The Surprising Contrast of Sacrifice and Anger
On Thursday, July 14, 2016, Mohamed Lahouaiej Bouhlel, bicycled to a rented 19-ton refrigerated truck. At 10:30pm, he drove the truck down the Promenade des Anglais, and plowed into a crowd, which was celebrating Bastille Day. He drove 1.1 miles and crushed people in his wake.
The results: 84 people dead, 202 people injured with 25 still in critical condition.
What caused Mr. Bouhlel to rent a 19-ton truck and mow down people, including children? Officials in France have called it an act of terrorism. But think deeper. How can a man climb into a truck and speed into a mass of people, see their frightened looks and continue a path of destruction? What kind of anger must have been boiling inside of him to totally disregard the lives of innocent people?
Contrast Mr. Bouhlel’s actions with Irena Sendler. When the Nazis invaded her native Poland, she saw Jews rounded up into concentration camps. She got credentials as a nurse so she could sneak food and medicine into the camp.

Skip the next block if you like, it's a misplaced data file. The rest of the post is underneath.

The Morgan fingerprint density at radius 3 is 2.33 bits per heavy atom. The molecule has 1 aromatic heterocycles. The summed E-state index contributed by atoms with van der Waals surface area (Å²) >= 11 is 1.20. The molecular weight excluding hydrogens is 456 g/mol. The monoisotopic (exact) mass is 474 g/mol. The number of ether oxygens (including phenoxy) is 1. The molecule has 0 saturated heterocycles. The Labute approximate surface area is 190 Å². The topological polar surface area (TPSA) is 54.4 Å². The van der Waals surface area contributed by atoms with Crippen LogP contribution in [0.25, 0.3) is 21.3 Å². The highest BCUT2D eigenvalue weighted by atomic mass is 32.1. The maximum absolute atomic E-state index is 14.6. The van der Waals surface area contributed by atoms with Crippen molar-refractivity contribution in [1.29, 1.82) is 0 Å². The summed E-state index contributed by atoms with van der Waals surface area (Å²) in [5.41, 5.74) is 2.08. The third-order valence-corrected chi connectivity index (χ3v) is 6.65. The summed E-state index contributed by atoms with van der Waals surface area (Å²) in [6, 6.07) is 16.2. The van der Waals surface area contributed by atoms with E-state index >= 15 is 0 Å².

Each visit, she and her co-workers came with sacks and toolboxes for work in the camp. But as she and her co-workers saw the plight of the prisoners, they devised a plan. They began to sedate children and placed them in the bottom of toolboxes and burlap bags. Each night as they left, they were able to smuggle children out past unsuspecting guards.
Through their efforts, over 2500 children were rescued.
Eventually, Sendler was caught, imprisoned and tortured. She had both of her legs broken. When the war ended, Sendler continued her mission of mercy and sought to reunite children with their families.
Query: what causes one man to barrel a massive truck and see the fear and despair into a crowd of people and still carry on? On the other hand, what causes one woman to see the fear and despair in the lives of people and risk her own life to rescue and save some?
What is the greater virtue? Sacrifice or anger? When we consider those words, I think we intuitively know the answer.